Diaries Magazine

Backstairs Billy – Mistress and Servant

By Jackscott

As we dropped into our seats on the top deck of the early morning workers’ express to Norwich, Liam said, “Okay Jack, roll up for a magical mystery tour.” I had no clue what was to come but went along for the ride anyway. Three hours later we were meandering through London’s theatreland, eventually joining the queue outside the Duke of York’s Theatre in St. Martin’s Lane.

Sneaky Liam had secretly booked tickets for a West End play I’d mentioned in a throwaway comment months earlier. The show, Backstairs Billy, is a comedy about the close relationship between Queen Elizabeth the Queen Mother and her faithful retainer of 50 years, William ‘Billy’ Tallon.

Backstairs Billy – Mistress and Servant

Set long after the dowager queen had been put out to pasture, the razer-sharp script cascades from belly-laugh slapstick farce to moments of real tenderness. The sparkling Penelope Wilton (The Best Exotic Marigold Hotel, Downton Abbey) and hunky Luke Evans (Beauty and the Beast) play mistress and servant. And they do it with great aplomb.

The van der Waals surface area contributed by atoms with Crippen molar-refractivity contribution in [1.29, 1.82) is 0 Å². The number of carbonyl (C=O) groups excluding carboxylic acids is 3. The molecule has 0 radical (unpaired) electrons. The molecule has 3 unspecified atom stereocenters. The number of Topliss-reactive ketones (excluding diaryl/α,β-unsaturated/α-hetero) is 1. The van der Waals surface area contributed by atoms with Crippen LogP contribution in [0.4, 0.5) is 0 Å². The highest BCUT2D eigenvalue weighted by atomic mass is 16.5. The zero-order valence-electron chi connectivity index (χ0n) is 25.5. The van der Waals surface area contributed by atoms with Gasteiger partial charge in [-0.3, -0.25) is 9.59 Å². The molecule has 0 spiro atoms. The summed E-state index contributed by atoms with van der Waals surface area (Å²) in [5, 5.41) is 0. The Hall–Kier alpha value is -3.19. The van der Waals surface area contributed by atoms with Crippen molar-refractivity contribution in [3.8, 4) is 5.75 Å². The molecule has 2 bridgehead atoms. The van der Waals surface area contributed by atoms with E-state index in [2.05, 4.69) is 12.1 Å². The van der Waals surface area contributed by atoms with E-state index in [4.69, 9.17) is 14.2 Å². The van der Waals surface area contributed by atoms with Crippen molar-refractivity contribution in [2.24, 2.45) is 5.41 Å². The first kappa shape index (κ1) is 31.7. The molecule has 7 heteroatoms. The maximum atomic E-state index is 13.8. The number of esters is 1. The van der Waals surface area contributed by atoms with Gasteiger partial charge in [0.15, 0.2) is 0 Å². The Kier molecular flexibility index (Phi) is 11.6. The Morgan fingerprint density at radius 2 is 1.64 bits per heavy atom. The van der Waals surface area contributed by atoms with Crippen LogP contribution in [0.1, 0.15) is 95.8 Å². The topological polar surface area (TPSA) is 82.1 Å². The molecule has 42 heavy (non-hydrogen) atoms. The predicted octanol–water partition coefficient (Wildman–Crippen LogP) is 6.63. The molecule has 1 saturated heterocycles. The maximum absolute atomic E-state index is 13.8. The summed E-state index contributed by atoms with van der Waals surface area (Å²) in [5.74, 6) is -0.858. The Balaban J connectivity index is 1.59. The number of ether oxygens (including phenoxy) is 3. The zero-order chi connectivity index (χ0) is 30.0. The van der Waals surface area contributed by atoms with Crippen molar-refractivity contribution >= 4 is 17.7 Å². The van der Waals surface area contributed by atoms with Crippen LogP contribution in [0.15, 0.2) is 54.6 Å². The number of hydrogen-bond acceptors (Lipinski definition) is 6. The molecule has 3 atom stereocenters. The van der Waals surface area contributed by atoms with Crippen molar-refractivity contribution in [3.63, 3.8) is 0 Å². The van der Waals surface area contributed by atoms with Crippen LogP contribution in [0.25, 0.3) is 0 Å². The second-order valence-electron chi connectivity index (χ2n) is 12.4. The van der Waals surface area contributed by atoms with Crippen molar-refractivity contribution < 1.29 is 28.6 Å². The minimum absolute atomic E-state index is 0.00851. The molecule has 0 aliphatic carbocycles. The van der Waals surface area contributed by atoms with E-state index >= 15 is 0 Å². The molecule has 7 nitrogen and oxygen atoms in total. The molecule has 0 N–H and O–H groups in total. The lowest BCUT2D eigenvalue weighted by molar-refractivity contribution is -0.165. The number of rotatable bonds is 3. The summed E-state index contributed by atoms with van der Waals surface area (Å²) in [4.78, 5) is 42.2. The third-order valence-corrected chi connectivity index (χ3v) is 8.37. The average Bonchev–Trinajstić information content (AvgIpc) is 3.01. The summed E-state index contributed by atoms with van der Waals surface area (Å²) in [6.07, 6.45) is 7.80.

Billy cut a controversial figure in royal circles. The Queen Mother wasn’t the only queen he serviced. An infamous chaser of young men, Billy often sailed close to the wind at a time when it wasn’t quite cricket. The play waltzes around one such indiscretion when he was caught in flagrante delicto with a casual pickup in the garden room of Clarence House and almost got the boot. But the Queen Mother’s loyalty knew no bounds – apparently she loved her gays, as evidenced by the famous quote,

“Perhaps, when you two queens are quite finished, you could get this old queen her drink.”

Whether or not she actually said this we shall never know, but the line got the biggest laugh in the show.

Billy died in 2007 and, despite his notoriety, his funeral was held in the Queen’s Chapel at St. James’s Palace, and it was attended by more than 200 mourners, including lords, ladies and luvvies of stage and screen. Not too shabby for a boy from the wrong side of the tracks.

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